An arbitrator’s authority to award reinstatement and backpay to a union employee survives a union’s decertification, according to the U.S. Court of Appeals for the Eighth Circuit. On July 2, 2013, the Eighth Circuit issued its decision in Midwest Div.-LSH LLC d/b/a Lee’s Summit Med. Ctr. v. Nurses United for Improved Patient Care, Docket No. 12-2229 (8th Cir., July 2, 2013), holding that an arbitrator did not exceed his authority by ordering the reinstatement of a nurse terminated without just cause and awarding her backpay, even though the National Labor Relations Board (Board) decertified the union before the arbitration hearing.

Lee’s Summit Medical Center terminated a registered nurse after receiving a complaint that she failed to provide prompt medical care to an emergency room patient. The union, Nurses United for Improved Patient Care, grieved the termination and eventually submitted the matter for binding arbitration. Two weeks before the arbitration hearing, the Board decertified the union. The parties continued with the hearing and stipulated that the matter was properly before the arbitrator and that the issues for arbitration were whether the hospital had just cause to terminate the nurse and, if not, what the appropriate remedy should be. The arbitrator found that the medical center lacked just cause to terminate the nurse, ordered her reinstated, and awarded her back pay from the date of the termination to the date of her reinstatement.

Seeking to vacate the arbitrator’s decision, the medical center filed a declaratory judgment action under Section 301(c) of the Labor-Management Relations Act, alleging that the arbitrator exceeded his authority awarding reinstatement and backpay beyond the date of the union’s decertification. The U.S. District Court for the Western District of Missouri granted summary judgment affirming the arbitrator’s award.

Upholding the district court’s decision, the Eight Circuit explained that federal courts uphold arbitral awards whenever the arbitrator “is even arguably construing or applying” the relevant collective bargaining agreement and acts within the scope of his authority. The medical center’s collective bargaining agreement with the union expressly authorized arbitration of “matters which arose prior to the time of expiration,” and that reinstatement and back pay are “universally accepted labor arbitration remedies.” Thus, the court explained, absent a provision in a collective bargaining agreement expressly limiting an arbitrator’s authority to award backpay and reinstatement to the period covered by the collective bargaining agreement, courts will enforce arbitration awards that extend beyond a terminated contract.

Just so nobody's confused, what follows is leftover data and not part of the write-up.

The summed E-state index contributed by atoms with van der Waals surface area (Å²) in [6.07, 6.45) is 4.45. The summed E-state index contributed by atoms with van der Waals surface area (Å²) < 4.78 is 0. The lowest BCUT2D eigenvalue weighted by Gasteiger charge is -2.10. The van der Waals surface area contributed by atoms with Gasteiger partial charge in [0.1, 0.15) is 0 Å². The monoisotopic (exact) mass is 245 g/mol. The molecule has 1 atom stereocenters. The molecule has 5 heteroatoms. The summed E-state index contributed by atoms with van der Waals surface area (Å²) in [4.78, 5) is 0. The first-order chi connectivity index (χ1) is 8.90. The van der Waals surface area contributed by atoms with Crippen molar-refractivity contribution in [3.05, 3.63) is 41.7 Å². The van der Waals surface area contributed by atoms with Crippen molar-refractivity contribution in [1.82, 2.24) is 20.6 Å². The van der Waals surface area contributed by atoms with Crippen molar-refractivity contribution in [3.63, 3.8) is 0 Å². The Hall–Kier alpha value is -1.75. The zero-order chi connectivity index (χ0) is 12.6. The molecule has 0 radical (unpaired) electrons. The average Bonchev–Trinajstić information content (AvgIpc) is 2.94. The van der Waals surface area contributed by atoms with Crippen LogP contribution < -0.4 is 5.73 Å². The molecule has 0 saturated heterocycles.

Finding no support for the medical center’s argument that decertification “voided” the parties’ collective bargaining agreement, the court rejected it, noting, “we are confident the Board did not intend that its decertification would nullify grievance and arbitration proceedings pending under the union’s CBA.” Although the medical center cited Second and Fifth Circuit decisions limiting enforcement of the arbitral remedies based on post-arbitration circumstances, the court explained that those holdings were immaterial because unlike the post-arbitration circumstances in those cases, “the circumstances of the union’s decertification and the CBA’s expiration were known to, and expressly considered by, the arbitrator in making his award.”

The court also rejected the medical center’s contention that the union’s decertification stripped the nurse of the collective bargaining agreement’s job protections. Indeed, the court noted that the medical center’s argument that awarding the grievant reinstatement and backpay afforded her rights superior to other at-will employees “is an attack on the fairness of the arbitrator’s remedy, not on his authority.”

Ultimately, the court’s determination is indicative of the strong deference that federal courts afford to labor arbitrators’ rulings. Absent some specific express language limiting an arbitrator’s authority, the mere expiration of a collective bargaining agreement may not be sufficient to limit an arbitrator’s award.